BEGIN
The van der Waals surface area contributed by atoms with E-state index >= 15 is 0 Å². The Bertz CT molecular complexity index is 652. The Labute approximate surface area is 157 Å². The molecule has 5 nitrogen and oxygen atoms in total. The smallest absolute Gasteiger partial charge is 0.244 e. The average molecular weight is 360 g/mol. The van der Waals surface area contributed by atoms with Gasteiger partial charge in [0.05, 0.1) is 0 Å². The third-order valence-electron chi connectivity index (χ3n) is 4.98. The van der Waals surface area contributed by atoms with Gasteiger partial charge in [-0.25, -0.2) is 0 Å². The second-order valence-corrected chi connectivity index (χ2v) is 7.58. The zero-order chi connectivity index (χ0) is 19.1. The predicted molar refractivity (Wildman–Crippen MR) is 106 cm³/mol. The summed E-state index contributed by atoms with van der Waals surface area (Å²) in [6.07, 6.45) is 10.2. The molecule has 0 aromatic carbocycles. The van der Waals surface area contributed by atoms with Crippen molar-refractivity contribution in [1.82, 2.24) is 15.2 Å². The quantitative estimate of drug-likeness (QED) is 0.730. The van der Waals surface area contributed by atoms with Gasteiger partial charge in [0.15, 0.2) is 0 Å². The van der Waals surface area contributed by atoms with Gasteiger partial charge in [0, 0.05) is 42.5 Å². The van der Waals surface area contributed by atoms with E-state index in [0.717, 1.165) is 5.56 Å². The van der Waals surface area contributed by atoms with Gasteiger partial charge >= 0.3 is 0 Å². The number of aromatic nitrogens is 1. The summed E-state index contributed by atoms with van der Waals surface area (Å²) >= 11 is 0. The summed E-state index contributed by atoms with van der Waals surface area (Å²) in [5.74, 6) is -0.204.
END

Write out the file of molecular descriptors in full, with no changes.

The van der Waals surface area contributed by atoms with E-state index >= 15 is 0 Å². The Bertz CT molecular complexity index is 652. The Labute approximate surface area is 157 Å². The molecule has 5 nitrogen and oxygen atoms in total. The smallest absolute Gasteiger partial charge is 0.244 e. The average molecular weight is 360 g/mol. The van der Waals surface area contributed by atoms with Gasteiger partial charge in [0.05, 0.1) is 0 Å². The third-order valence-electron chi connectivity index (χ3n) is 4.98. The van der Waals surface area contributed by atoms with Gasteiger partial charge in [-0.25, -0.2) is 0 Å². The second-order valence-corrected chi connectivity index (χ2v) is 7.58. The zero-order chi connectivity index (χ0) is 19.1. The predicted molar refractivity (Wildman–Crippen MR) is 106 cm³/mol. The summed E-state index contributed by atoms with van der Waals surface area (Å²) in [6.07, 6.45) is 10.2. The molecule has 0 aromatic carbocycles. The van der Waals surface area contributed by atoms with Crippen molar-refractivity contribution in [1.82, 2.24) is 15.2 Å². The quantitative estimate of drug-likeness (QED) is 0.730. The van der Waals surface area contributed by atoms with Gasteiger partial charge in [0.15, 0.2) is 0 Å². The van der Waals surface area contributed by atoms with Gasteiger partial charge in [0, 0.05) is 42.5 Å². The van der Waals surface area contributed by atoms with E-state index in [0.717, 1.165) is 5.56 Å². The van der Waals surface area contributed by atoms with Gasteiger partial charge >= 0.3 is 0 Å². The number of aromatic nitrogens is 1. The summed E-state index contributed by atoms with van der Waals surface area (Å²) >= 11 is 0. The summed E-state index contributed by atoms with van der Waals surface area (Å²) in [5.74, 6) is -0.204.